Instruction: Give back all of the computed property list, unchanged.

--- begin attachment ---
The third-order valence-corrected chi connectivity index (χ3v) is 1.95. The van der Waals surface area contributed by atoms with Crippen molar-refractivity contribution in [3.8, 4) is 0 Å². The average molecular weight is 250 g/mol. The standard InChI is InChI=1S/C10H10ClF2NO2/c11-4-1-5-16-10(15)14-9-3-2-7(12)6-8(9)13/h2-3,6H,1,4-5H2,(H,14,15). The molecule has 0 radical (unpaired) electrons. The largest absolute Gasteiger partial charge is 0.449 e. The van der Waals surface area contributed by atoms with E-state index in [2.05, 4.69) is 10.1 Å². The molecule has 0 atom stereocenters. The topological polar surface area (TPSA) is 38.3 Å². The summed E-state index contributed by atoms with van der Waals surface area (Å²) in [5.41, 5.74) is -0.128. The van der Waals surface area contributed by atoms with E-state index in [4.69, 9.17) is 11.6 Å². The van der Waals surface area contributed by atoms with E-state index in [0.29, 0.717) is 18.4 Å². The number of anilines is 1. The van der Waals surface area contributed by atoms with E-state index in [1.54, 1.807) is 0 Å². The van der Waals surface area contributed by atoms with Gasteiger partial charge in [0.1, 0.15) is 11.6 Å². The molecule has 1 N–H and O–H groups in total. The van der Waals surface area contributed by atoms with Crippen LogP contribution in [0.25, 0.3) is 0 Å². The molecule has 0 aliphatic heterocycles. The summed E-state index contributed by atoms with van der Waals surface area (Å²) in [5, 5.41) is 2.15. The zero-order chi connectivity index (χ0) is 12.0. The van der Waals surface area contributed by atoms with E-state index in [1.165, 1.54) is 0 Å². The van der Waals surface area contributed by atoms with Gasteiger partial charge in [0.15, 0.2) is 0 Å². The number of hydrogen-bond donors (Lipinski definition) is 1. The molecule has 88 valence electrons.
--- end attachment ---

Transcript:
The third-order valence-corrected chi connectivity index (χ3v) is 1.95. The van der Waals surface area contributed by atoms with Crippen molar-refractivity contribution in [3.8, 4) is 0 Å². The average molecular weight is 250 g/mol. The standard InChI is InChI=1S/C10H10ClF2NO2/c11-4-1-5-16-10(15)14-9-3-2-7(12)6-8(9)13/h2-3,6H,1,4-5H2,(H,14,15). The molecule has 0 radical (unpaired) electrons. The largest absolute Gasteiger partial charge is 0.449 e. The van der Waals surface area contributed by atoms with E-state index in [2.05, 4.69) is 10.1 Å². The molecule has 0 atom stereocenters. The topological polar surface area (TPSA) is 38.3 Å². The summed E-state index contributed by atoms with van der Waals surface area (Å²) in [5.41, 5.74) is -0.128. The van der Waals surface area contributed by atoms with E-state index in [4.69, 9.17) is 11.6 Å². The van der Waals surface area contributed by atoms with E-state index in [0.29, 0.717) is 18.4 Å². The number of anilines is 1. The van der Waals surface area contributed by atoms with E-state index in [1.54, 1.807) is 0 Å². The van der Waals surface area contributed by atoms with Gasteiger partial charge in [0.1, 0.15) is 11.6 Å². The molecule has 1 N–H and O–H groups in total. The van der Waals surface area contributed by atoms with Crippen LogP contribution in [0.25, 0.3) is 0 Å². The molecule has 0 aliphatic heterocycles. The summed E-state index contributed by atoms with van der Waals surface area (Å²) in [5, 5.41) is 2.15. The zero-order chi connectivity index (χ0) is 12.0. The van der Waals surface area contributed by atoms with E-state index in [1.165, 1.54) is 0 Å². The van der Waals surface area contributed by atoms with Gasteiger partial charge in [0.15, 0.2) is 0 Å². The number of hydrogen-bond donors (Lipinski definition) is 1. The molecule has 88 valence electrons.